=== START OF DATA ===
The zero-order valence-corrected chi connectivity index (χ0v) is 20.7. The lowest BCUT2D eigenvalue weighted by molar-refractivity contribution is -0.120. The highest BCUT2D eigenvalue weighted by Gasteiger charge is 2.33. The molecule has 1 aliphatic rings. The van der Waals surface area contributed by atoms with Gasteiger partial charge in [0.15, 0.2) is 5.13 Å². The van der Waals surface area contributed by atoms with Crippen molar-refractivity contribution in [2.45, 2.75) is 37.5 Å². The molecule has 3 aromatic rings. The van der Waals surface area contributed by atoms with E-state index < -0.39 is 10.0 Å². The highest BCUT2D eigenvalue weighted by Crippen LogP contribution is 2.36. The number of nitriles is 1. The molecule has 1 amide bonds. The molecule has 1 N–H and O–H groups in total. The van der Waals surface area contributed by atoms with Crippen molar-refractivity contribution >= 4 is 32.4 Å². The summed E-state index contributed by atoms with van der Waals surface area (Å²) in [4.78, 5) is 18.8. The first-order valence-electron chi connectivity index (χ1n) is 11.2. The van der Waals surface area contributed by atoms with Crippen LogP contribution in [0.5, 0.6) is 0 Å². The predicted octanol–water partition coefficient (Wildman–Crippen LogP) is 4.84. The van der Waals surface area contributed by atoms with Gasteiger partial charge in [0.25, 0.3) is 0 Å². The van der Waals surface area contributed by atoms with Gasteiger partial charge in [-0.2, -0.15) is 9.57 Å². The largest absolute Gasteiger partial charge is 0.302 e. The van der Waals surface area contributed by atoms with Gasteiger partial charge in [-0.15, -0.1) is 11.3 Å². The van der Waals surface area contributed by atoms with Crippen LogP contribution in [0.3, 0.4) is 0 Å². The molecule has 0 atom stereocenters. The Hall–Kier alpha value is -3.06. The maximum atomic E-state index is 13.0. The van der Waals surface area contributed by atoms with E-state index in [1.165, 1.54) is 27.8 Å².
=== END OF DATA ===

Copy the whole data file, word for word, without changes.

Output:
The zero-order valence-corrected chi connectivity index (χ0v) is 20.7. The lowest BCUT2D eigenvalue weighted by molar-refractivity contribution is -0.120. The highest BCUT2D eigenvalue weighted by Gasteiger charge is 2.33. The molecule has 1 aliphatic rings. The van der Waals surface area contributed by atoms with Gasteiger partial charge in [0.15, 0.2) is 5.13 Å². The van der Waals surface area contributed by atoms with Crippen molar-refractivity contribution in [2.45, 2.75) is 37.5 Å². The molecule has 3 aromatic rings. The van der Waals surface area contributed by atoms with E-state index < -0.39 is 10.0 Å². The highest BCUT2D eigenvalue weighted by Crippen LogP contribution is 2.36. The number of nitriles is 1. The molecule has 1 amide bonds. The molecule has 1 N–H and O–H groups in total. The van der Waals surface area contributed by atoms with Crippen molar-refractivity contribution >= 4 is 32.4 Å². The summed E-state index contributed by atoms with van der Waals surface area (Å²) in [4.78, 5) is 18.8. The first-order valence-electron chi connectivity index (χ1n) is 11.2. The van der Waals surface area contributed by atoms with Crippen LogP contribution in [0.5, 0.6) is 0 Å². The predicted octanol–water partition coefficient (Wildman–Crippen LogP) is 4.84. The van der Waals surface area contributed by atoms with Gasteiger partial charge in [0.25, 0.3) is 0 Å². The van der Waals surface area contributed by atoms with Gasteiger partial charge in [-0.2, -0.15) is 9.57 Å². The largest absolute Gasteiger partial charge is 0.302 e. The van der Waals surface area contributed by atoms with Gasteiger partial charge in [-0.15, -0.1) is 11.3 Å². The van der Waals surface area contributed by atoms with Crippen LogP contribution in [0.3, 0.4) is 0 Å². The molecule has 0 atom stereocenters. The Hall–Kier alpha value is -3.06. The maximum atomic E-state index is 13.0. The van der Waals surface area contributed by atoms with E-state index in [1.165, 1.54) is 27.8 Å².